great reward.” Can you imagine what it would be like to have the LORD
come to you in a vision? God knew Abram needed reassurance, and He was
more than happy to give it to him.

Abram also had fears that he would not become the father of a great
nation, as he had been promised, so God reassured him of that as
well: “Look now toward heaven, and tell the stars, if thou be able to
number them: and he said unto him, So shall thy seed be. And he
believed in the LORD; and he counted it to him for righteousness.”
Genesis 15:5,6. We need God’s promise to soothe our fears, and to
ground us in faith. I John 4:18 says, “There is no fear in love; but
perfect love casteth out fear.” It is His perfect love that motivates
Him to deal with our fears, in such a way that they are overcome by
His promises.

Joseph, too, had fears. He feared that Mary his betrothed had been
unfaithful. He feared that her life and his would be marred by scandal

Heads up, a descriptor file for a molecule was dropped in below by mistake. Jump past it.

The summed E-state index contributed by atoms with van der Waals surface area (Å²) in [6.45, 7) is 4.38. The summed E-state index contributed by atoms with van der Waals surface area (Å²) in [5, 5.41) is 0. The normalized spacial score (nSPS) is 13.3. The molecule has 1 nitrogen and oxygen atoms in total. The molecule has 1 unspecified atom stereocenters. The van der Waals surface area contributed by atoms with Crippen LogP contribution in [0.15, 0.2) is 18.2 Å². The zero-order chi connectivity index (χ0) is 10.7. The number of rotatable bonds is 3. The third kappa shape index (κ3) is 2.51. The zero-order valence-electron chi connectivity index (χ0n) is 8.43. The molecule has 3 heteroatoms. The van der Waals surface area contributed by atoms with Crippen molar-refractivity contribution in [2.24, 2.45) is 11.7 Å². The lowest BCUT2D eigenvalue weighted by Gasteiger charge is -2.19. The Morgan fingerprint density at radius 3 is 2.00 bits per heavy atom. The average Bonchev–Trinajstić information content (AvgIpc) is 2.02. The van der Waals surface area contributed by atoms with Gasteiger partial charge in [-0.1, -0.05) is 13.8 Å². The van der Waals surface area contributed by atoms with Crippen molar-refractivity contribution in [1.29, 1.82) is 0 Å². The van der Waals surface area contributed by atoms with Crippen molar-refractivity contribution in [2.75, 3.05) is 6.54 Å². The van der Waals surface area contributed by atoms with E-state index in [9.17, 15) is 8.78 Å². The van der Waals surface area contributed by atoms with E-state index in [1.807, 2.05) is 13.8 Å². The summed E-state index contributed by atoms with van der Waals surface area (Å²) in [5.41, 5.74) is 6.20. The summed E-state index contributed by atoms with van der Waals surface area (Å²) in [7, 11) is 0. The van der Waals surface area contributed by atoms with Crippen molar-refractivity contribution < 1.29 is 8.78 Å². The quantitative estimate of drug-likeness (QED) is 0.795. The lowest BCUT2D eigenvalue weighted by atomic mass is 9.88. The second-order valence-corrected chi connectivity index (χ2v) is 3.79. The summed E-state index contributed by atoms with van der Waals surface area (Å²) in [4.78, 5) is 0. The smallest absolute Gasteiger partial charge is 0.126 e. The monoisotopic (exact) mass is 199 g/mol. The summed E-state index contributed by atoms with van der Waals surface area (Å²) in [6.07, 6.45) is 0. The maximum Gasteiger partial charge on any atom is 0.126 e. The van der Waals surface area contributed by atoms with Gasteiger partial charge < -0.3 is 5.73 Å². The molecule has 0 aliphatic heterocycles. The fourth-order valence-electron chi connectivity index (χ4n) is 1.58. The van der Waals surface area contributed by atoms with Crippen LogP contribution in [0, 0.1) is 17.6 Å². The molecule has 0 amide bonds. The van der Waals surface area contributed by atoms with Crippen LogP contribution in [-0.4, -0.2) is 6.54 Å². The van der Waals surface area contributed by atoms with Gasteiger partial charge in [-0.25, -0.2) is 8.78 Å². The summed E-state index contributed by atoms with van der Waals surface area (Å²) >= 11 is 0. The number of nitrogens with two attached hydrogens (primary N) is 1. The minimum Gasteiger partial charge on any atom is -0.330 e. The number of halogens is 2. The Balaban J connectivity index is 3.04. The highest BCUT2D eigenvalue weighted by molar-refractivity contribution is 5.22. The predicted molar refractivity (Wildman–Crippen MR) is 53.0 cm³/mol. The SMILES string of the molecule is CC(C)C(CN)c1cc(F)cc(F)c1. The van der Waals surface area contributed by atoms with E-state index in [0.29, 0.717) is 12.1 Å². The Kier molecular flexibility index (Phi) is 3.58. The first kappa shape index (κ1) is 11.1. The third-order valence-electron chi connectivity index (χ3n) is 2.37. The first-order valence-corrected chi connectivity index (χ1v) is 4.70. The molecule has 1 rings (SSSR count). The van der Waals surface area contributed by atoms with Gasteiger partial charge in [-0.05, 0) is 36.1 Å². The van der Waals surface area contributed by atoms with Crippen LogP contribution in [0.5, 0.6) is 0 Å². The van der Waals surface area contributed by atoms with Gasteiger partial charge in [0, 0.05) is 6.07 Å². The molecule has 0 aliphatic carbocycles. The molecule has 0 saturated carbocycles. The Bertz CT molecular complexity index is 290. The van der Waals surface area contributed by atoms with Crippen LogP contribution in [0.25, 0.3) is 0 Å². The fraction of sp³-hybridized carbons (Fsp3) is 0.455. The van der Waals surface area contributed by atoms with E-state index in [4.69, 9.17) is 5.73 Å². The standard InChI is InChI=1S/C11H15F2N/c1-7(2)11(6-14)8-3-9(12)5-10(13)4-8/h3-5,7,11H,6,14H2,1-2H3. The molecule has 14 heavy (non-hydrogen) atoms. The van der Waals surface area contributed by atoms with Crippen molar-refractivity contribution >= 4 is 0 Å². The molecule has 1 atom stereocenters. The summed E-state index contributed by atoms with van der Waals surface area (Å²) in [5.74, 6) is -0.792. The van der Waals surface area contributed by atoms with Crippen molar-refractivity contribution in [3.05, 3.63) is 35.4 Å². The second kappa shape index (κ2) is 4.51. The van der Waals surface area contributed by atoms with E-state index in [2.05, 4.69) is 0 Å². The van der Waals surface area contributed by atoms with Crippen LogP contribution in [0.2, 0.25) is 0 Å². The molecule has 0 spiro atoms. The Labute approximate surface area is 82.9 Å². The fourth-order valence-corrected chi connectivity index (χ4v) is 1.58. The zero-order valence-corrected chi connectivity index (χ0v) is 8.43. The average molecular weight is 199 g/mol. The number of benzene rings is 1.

if he took her to be his wife. He feared that she would become
a “public example,” and he wanted her to be protected instead. The
LORD took Joseph’s fears seriously, too, and sent His angel with this
message: “Joseph, thou son of David, fear not to take unto thee Mary
thy wife: for that which is conceived in here is of the Holy Ghost.
And she shall bring forth a son, and thou shalt call his name JESUS:
for he shall save his people from their sins.” Matthew 1:20,21 Once
again there was a solid, concrete reason given why he didn’t have to
be afraid. Once again it had to do with the LORD’s salvation.